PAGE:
Lebanon Anti-Corruption Law
Lebanon Law No. 175/2020 Combating corruption in the public sector and establishing the National Anti-Corruption Commission was published in the National Official Gazette on 14 May 2020, entering immediately into effect. Subject to parliamentary discussions since 2018, the long-awaited Lebanon Law No. 175/2020 was finally issued and is hoped to be one of the most important steps towards effectively fighting corruption in the Lebanese public sector.
Lebanon Law No. 175/2020 provides a definition of corruption for the first time in the Lebanese internal legislation and creates a first of its kind Committee, which would be receiving information about corruption from the public in order to channel it into the adequate prosecution path. Lebanon Law No. 175/2020 not only foresees the creation of the National Committee but also sets its missions and powers, in addition to the special procedure for investigating and ruling in corruption crimes.
This commentary aims to analyse Lebanon Law No. 175/2020, providing guidance on its application, challenges and role in combatting corruption in the Lebanese public sector.
According to the World Bank and the UNODC, developing countries among which includes Lebanon, lose between USD 20 to 40 billion each year through bribery, misappropriation of funds and other corrupt practices. These criminal acts drain economic development initiatives and contribute to the further impoverishment of these countries affecting all sectors such as health, education and basic needs of the population. Lebanon is going through a tragic economic and financial situation due largely to the corrupt practices that have been exhausting the country for decades. Lebanon was ranked 137 out of 180 countries in the 2019 Corruption Index and therefore urgently needs the proper legislative framework to fight corruption, in addition to implementation of effective measures. Lebanon Law No. 175/2020 is, among other laws and recommendations, part of the National Strategy on Combatting Corruption that was being prepared with its implementation plan since 2018 and was recently approved by the Council of Ministers on 12 May 2020.
Lebanon Law No. 175/2020 was being discussed in parliamentary sessions since 2018. After having been approved by the Parliament in June 2019, Lebanon Law No. 175/2020 was rejected by the President of the Lebanese Republic and returned to the Parliament to be reviewed.
As the impact of corruption on the economy was heavily felt by Lebanese people in the recent years, and as the revolution of 17 October has particularly targeted corruption, serious measures had to be taken in this regard. Amid this social environment, Lebanon Law No. 175/2020 – which was slightly modified compared to its initial project - was finally adopted.
Implications and objectives
Lebanon Law No. 175/2020 focuses on combatting corruption in the public sector only, due to the particular aggravated danger of corruption in the latter. Lebanon Law No. 175/2020 provides for creating the National Committee for combatting corruption in the public sector, defines its missions and powers and determines the procedures to be followed for investigating and ruling in corruption crimes.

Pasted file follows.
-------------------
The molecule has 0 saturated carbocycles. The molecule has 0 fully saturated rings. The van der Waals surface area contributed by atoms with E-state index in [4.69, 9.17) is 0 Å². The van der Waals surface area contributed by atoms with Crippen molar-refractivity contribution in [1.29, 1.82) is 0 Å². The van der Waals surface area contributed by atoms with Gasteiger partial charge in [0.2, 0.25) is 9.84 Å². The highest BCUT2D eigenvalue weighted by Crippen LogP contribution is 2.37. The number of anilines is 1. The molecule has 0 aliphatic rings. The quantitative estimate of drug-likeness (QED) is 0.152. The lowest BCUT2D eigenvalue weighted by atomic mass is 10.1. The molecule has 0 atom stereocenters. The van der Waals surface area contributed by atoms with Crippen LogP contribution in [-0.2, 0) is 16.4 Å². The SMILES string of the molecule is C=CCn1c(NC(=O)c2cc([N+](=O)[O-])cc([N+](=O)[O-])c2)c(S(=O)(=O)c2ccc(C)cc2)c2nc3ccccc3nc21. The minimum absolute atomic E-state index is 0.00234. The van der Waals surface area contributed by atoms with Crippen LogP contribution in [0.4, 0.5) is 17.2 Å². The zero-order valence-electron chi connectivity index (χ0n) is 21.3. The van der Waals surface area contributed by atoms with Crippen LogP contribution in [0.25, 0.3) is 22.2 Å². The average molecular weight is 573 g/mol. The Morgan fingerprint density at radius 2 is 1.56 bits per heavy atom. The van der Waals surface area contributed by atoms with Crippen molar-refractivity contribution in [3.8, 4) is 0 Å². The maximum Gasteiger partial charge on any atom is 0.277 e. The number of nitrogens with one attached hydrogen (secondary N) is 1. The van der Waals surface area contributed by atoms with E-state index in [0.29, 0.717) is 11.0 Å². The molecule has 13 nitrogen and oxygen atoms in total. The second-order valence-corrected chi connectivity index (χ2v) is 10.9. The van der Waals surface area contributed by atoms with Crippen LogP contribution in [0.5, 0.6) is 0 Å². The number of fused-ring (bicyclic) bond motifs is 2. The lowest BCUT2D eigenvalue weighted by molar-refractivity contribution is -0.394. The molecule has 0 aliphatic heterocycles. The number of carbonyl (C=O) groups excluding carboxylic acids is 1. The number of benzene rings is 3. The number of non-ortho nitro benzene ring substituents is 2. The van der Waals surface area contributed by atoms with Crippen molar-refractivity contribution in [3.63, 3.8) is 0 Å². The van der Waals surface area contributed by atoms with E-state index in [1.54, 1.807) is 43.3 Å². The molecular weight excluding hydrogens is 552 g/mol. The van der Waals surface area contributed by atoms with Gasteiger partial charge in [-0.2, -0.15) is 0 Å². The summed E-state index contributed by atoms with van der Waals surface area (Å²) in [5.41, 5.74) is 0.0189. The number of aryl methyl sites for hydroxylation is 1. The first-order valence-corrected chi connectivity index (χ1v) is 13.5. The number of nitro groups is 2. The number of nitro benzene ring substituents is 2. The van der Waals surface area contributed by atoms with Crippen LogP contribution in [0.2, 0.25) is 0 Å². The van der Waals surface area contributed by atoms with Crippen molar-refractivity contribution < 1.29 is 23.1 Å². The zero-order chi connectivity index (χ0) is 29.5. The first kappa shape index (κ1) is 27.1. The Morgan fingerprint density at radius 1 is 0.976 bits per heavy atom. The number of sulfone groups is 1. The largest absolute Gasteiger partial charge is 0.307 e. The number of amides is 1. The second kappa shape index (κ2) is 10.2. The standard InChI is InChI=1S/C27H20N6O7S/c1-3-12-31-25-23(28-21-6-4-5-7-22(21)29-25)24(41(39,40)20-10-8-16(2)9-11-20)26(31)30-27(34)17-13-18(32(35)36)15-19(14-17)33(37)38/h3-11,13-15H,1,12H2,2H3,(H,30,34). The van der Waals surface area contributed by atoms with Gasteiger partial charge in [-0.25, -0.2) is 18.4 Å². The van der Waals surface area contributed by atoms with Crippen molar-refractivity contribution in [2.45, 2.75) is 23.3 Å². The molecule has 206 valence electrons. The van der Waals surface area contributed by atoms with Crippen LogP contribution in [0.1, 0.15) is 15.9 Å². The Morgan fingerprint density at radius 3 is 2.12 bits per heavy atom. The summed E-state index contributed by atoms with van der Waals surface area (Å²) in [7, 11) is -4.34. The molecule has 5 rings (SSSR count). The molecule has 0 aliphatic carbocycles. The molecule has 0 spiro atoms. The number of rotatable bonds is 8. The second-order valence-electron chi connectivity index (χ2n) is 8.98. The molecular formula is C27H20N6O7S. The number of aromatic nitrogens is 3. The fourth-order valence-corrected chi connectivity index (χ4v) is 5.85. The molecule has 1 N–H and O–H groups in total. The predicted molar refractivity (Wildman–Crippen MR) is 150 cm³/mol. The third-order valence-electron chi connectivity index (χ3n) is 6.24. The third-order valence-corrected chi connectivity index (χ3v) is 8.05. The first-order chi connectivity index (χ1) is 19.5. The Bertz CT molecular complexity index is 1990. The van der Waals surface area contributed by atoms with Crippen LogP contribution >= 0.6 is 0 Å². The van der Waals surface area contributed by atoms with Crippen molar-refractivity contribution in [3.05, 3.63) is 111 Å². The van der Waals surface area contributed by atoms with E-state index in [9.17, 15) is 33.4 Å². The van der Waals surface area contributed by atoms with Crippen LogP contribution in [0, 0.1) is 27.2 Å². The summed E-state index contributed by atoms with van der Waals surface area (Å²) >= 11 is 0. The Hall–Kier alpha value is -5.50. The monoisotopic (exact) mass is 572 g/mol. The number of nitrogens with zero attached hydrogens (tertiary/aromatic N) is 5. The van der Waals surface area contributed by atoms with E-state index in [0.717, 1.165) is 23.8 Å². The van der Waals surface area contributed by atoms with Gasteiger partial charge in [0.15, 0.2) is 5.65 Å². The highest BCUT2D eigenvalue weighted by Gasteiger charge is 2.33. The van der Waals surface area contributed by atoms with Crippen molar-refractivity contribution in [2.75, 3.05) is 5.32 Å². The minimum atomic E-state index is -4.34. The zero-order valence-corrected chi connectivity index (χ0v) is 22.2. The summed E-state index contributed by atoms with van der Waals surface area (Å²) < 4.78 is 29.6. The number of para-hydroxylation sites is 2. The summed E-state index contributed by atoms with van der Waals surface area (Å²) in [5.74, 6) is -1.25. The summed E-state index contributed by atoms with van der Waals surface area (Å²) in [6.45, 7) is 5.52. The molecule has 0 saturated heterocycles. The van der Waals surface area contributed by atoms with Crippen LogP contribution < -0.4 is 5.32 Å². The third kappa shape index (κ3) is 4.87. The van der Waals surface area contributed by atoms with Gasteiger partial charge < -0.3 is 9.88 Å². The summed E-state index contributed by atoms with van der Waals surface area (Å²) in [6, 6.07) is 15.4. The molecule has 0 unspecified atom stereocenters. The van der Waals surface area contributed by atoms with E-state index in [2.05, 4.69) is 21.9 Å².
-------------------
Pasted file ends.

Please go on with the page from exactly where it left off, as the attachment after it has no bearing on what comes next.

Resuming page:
Lebanon Law No. 175/2020 aims at detecting corruption, promoting integrity and transparency in the public sector and spreading the culture of combatting corruption in the Lebanese society, notably in the educational sector.
Merits and main provisions of Lebanon Law No. 175/2020
Lebanon Law No. 175/2020 defines corruption as the “utilization of the authority or the occupation in relation with the public funds in order to obtain undue profits and benefits for oneself or for others, whether in a direct or indirect way”. Lebanon Law No. 175/2020 also considers corruption acts as all the crimes against the public administration as provided for in the existing legislation such as the Criminal Code and Lebanon Law No. 154/1999 on Illicit Enrichment, in addition to the acts of corruption that are stipulated in international conventions related to corruption which Lebanon has joined.
Regarding corruption crimes (crimes against the public administration), all the legislative provisions related to the determination of these crimes and their sanctions, existing before the issuance of Lebanon Law No. 175/2020, remain applicable. Lebanon Law No. 175/2020 determined three additional types of corruption crimes:
- attaining projects or permits illegally from a public agent for personal benefit;
- utilizing public funds, means or persons illegally and for personal benefit; and
- buying or selling movable or immovable properties, based on confidential information non accessible to public related to the increase or decrease of prices, in cases where this information is obtained by virtue of the person´s occupation, authority, partnership, relations, work or service and resulted in an effective profit.
Creating the National Committee for Combatting Corruption
The National Committee for Combating Corruption (referred to as the “National Committee” herein) created by virtue of Lebanon Law No. 175/2020 is an administrative independent committee and an independent legal person/entity which enjoys both financial and administrative autonomy. As stated in Article 5(b) of Lebanon Law No. 175/2020, the Committee members must execute and practice their mission in complete independence. However, the members of the National committee are designated by a decree from the Council of ministers for un-renewable six years.
The National Committee is composed of six members, among which include two retreated judges, a lawyer or a jurist, an accountant expert, a banking or economic expert and an expert in management.